Study Guide

King John The Crown

By William Shakespeare

The Crown

Nothing says "I'm the man" like a shiny, blinged-out royal crown. As long as King John's got that thing on his head, there's no question that he's large and in charge, right? After all, a monarch's crown is a visual symbol of his or her power.

So, here's our question. Why would a king (whose right to wear the royal crown is being challenged by his enemies) voluntarily remove his crown... twice? Sure, John always gets the crown right back, but why the heck would he take it off to begin with?

Would you believe us if we told you that every time John takes off his crown, he's actually trying to maintain his royal power? Of course, this totally backfires, because it reminds everyone of just how shaky John's authority is turning out to be. Let's take a closer look.

The first time this happens is right before Act 4, Scene 2, where we find out that John has just had a second coronation, offstage. (A coronation is a big, fancy ceremony for crowning new kings.) At this point in the play, John is feeling pretty insecure about his royal authority, so the second coronation is basically a PR stunt designed to make him more popular with his subjects.

The problem with this is that it just makes John look shady. Imagine what we'd think if the President of the United States decided to have a second swearing-in ceremony in the middle of his term so that he could improve his approval ratings. John's noblemen think this second coronation is totally pointless and wasteful: coronation parties aren't cheap. Plus, it looks pretty suspicious. If everything's on the up and up with John's right to be king, what's the point of getting crowned again?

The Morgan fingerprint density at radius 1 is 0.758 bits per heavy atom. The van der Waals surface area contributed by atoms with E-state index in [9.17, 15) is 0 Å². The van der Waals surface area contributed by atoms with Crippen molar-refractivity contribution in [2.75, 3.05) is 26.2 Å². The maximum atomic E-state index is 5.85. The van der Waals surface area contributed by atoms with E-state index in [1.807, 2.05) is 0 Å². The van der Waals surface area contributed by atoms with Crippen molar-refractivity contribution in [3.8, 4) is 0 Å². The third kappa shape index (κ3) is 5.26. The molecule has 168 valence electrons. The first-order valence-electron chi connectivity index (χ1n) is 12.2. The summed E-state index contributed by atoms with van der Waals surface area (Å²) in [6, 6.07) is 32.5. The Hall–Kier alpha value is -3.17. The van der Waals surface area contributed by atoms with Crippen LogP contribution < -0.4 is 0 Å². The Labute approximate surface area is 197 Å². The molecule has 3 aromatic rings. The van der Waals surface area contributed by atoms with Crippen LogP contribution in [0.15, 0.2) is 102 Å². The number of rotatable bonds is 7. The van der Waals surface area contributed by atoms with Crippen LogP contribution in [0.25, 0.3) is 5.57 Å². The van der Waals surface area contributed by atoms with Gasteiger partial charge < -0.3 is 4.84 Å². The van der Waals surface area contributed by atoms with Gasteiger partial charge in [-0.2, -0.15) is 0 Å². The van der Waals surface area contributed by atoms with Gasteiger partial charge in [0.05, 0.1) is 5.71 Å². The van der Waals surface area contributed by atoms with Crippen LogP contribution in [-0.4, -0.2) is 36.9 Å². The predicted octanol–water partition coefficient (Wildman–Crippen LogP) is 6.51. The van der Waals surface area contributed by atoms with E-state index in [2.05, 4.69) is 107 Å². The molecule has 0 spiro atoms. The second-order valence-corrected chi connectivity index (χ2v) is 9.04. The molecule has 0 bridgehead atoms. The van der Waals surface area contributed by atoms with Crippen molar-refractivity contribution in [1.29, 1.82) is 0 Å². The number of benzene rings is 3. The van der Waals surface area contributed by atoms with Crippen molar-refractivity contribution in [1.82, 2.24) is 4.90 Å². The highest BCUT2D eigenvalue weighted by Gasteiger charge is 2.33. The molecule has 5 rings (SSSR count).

The second time John takes off the crown and gets it right back is in Act 5, Scene 1, where he hands over his crown as he kneels before Pandolf, who hands it right back to him. Obviously, this signals that John and the Pope have made up after their big fight over who should get to be Archbishop of Canterbury (3.1). It also means that John's excommunication by the Pope has been reversed, and the Church now supports John's reign as England's king. But there's a high price to pay for the Church's support. Check it out:

Thus have I yielded up into your hand
The circle of my glory.
CARDINAL PANDOLF, handing John the crown
Take again
From this my hand, as holding of the Pope,
Your sovereign greatness and authority.

Basically, this means that John has given England to the Pope, and John is going to rule it as the Pope's tenant (like he's renting England from a landlord). If you want to be all technical, this means that John will hold England as a "fief." John knows that he needs the Church's backing if he's going to stay on the English throne, but he gives up a whole lot of power in the process—just like when he signed that old Magna Carta.